Lent – Season of Grace
Pope Francis, in his Lenten message for 2021 reflected, “In our Lenten journey towards Easter, let us remember the One who ‘humbled Himself and became obedient unto death, even death on a cross' (Phil 2:8). During this season of conversion, let us renew our faith, draw from the ‘living water’ of hope, and receive with open hearts the love of God, who makes us brothers and sisters in Christ.”
Lent is forty days of prayer, fasting, and almsgiving that begins on Ash Wednesday. The season of Lent is a season of preparation to celebrate the Lord’s resurrection at Easter. It is a time of renewal of faith and follows in his footsteps more faithfully.
Ash Wednesday is the Church’s ‘Day of Atonement'. It is not only the first of the forty days of Lent, but along with Good Friday, the Church describes it as a day of full fast and abstinence from meat for Catholics from the age of 18 to 59, meaning only one full meal and two smaller meals not equal to a full meal are permitted. Fridays during lent are obligatory days of abstinence from meat. These are not just a rule for the season of Lent, but it is a means to grow in our relationship with God and one another.
The readings for Ash Wednesday remind us of the spiritual nature of the Lenten season. The first reading is from the book of the prophet Joel. The message of the book of Joel can be summoned up as a call to repentance in the face of coming judgment, which the prophet refers to as “the day of the Lord.” He insists in the reading that we should experience a complete conversion of heart and not simply sorrow for our sins. In the book of Leviticus 16:30, we read that “For on this day atonement is made for you to make you clean; of all your sins you will be cleansed before the LORD.” Saint Paul, in the second reading, says, Christ took on our humanity and became the victim in a sacrificial act so “we might become the righteousness of God.” The sacrifice of Christ has infinite value and enables us to be reconciled to God.
Today’s Gospel instructs us to embrace the true spirit of prayer, fasting, and almsgiving. This passage is part of the Sermon on the Mount which begins in chapter 3 and ends in chapter 7. In this Gospel reading, the sermon continues with a warning against doing good to be seen and gives three examples, almsgiving (Mt 6:2–4), prayer (Mt 6:5–15), and fasting (Mt 6:16–18).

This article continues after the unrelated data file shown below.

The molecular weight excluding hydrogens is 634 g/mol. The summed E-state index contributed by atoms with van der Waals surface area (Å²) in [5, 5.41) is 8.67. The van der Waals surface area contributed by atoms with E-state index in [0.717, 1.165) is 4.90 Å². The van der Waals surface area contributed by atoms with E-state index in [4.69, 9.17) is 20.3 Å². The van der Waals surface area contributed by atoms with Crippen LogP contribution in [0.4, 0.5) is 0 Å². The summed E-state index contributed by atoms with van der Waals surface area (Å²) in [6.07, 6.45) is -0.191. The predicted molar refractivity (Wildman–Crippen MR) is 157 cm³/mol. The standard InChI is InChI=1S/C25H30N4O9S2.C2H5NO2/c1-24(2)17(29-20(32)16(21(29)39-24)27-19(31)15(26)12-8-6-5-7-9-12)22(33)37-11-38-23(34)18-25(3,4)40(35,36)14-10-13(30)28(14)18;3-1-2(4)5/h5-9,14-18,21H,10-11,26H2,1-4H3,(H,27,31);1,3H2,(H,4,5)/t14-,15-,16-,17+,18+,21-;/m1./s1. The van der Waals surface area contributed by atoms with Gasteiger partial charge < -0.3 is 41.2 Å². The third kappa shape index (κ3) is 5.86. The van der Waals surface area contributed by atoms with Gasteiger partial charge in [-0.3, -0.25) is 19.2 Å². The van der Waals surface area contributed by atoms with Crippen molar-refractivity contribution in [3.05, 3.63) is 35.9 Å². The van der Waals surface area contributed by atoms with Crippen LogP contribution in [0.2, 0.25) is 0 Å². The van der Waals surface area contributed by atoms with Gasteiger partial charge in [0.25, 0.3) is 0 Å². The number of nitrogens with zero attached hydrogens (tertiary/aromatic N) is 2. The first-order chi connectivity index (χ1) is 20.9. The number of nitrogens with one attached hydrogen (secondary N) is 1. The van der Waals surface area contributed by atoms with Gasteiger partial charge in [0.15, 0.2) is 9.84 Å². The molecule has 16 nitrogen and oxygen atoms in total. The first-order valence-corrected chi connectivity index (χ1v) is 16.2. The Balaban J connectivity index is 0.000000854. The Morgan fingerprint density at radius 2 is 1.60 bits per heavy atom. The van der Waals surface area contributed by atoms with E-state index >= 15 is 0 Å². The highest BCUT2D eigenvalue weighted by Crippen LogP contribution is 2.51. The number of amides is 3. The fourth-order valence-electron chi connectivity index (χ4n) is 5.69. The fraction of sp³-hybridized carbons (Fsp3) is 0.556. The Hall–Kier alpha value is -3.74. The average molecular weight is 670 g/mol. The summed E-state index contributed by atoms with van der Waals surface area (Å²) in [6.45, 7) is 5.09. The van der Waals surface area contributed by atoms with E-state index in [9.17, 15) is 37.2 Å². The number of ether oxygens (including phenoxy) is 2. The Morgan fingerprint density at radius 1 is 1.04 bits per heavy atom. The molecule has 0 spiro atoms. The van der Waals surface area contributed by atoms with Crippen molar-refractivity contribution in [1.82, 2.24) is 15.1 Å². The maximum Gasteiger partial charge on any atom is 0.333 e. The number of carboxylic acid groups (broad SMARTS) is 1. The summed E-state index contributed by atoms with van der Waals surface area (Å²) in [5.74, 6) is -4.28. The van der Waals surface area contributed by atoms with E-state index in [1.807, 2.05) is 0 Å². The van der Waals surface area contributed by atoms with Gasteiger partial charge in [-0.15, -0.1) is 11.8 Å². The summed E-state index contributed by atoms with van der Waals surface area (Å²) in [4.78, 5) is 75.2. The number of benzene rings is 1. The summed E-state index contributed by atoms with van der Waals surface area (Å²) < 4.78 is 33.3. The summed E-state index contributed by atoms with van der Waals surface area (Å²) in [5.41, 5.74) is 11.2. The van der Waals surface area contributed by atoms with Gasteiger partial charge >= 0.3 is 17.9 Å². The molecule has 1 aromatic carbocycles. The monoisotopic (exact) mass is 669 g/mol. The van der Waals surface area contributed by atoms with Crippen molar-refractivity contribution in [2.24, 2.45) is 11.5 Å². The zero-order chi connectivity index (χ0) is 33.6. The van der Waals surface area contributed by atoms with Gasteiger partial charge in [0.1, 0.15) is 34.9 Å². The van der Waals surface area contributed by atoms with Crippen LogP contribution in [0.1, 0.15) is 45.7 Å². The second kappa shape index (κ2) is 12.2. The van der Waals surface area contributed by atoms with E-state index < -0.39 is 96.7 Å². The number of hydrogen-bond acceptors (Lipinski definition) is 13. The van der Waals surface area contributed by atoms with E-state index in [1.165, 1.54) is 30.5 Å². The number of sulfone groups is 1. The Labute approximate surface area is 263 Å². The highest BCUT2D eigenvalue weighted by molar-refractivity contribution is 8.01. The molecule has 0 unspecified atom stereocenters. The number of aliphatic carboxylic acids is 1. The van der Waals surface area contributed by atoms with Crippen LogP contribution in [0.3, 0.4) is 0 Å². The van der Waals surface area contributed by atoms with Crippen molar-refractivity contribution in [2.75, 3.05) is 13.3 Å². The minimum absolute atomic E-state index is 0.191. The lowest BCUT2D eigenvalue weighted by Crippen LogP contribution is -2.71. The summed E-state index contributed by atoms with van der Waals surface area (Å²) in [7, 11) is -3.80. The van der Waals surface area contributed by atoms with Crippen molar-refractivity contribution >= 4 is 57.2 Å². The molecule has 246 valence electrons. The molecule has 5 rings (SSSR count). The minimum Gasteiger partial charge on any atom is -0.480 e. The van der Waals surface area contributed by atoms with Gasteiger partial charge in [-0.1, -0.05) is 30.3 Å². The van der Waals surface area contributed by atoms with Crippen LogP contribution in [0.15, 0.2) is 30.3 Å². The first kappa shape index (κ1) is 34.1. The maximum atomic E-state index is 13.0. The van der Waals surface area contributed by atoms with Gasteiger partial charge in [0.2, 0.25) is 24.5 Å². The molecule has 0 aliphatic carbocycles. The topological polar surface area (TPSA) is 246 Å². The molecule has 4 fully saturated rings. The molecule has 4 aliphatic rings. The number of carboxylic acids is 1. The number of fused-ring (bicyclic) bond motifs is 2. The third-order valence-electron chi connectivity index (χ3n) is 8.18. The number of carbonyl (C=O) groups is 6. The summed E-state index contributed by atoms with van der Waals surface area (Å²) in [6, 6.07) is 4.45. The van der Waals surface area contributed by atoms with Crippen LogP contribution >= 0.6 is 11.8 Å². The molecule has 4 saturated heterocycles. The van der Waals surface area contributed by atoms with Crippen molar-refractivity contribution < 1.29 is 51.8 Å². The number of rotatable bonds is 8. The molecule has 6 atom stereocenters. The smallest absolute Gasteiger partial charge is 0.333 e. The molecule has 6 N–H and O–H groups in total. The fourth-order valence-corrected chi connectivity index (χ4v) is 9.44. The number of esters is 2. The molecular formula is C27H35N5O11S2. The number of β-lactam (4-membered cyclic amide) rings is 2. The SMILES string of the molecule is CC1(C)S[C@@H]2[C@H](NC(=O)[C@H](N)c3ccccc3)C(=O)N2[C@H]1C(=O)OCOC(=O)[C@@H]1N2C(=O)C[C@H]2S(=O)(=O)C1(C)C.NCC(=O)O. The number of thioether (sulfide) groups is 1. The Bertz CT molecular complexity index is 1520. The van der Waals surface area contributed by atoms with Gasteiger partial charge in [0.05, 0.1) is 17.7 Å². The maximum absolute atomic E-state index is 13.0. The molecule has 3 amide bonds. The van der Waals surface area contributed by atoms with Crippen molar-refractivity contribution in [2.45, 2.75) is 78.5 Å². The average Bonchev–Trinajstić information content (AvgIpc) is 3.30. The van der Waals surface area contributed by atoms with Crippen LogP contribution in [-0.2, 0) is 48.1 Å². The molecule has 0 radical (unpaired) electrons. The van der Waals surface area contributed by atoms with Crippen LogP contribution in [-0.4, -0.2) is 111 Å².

Forty days of prayer is a time to reflect on the part we play in God’s one human family. Part of that prayer journey may include praying our prayer card, which is a prayer for our cluster community. Forty days of fasting is a time to remove the obstacles getting in the way of loving God and our neighbor. Forty days of almsgiving is a time to experience the spirit of poverty and come closer to those who are in need.
What can I do this Lent? A simple suggestion: 1. Take a few minutes for daily prayer (please include praying our prayer card, which is a prayer for our cluster community). 2. Find time to attend Mass every Sunday. And if you go every Sunday, try to find time for weekday Mass at least once or twice? Or go for the Stations of the Cross. 3. Pray for one or two of your friends/families each week and invite them for the weekend Mass and come with them for Mass.
Lenten Reading - The Wisdom of Fulton Sheen
On Ash Wednesday you can get a book named "The Wisdom of Fulton Sheen" - 365 days of inspiration- is an easy, short read for each day. It is designed to read the whole year. We can start on March 2, Ash Wednesday, and finish on March 1, 2023.
I would like to express my gratitude to our St. Anthony CCW, Immaculate Conception Christian Women, and St. Francis Sodality. Their generosity made these books available for all of us.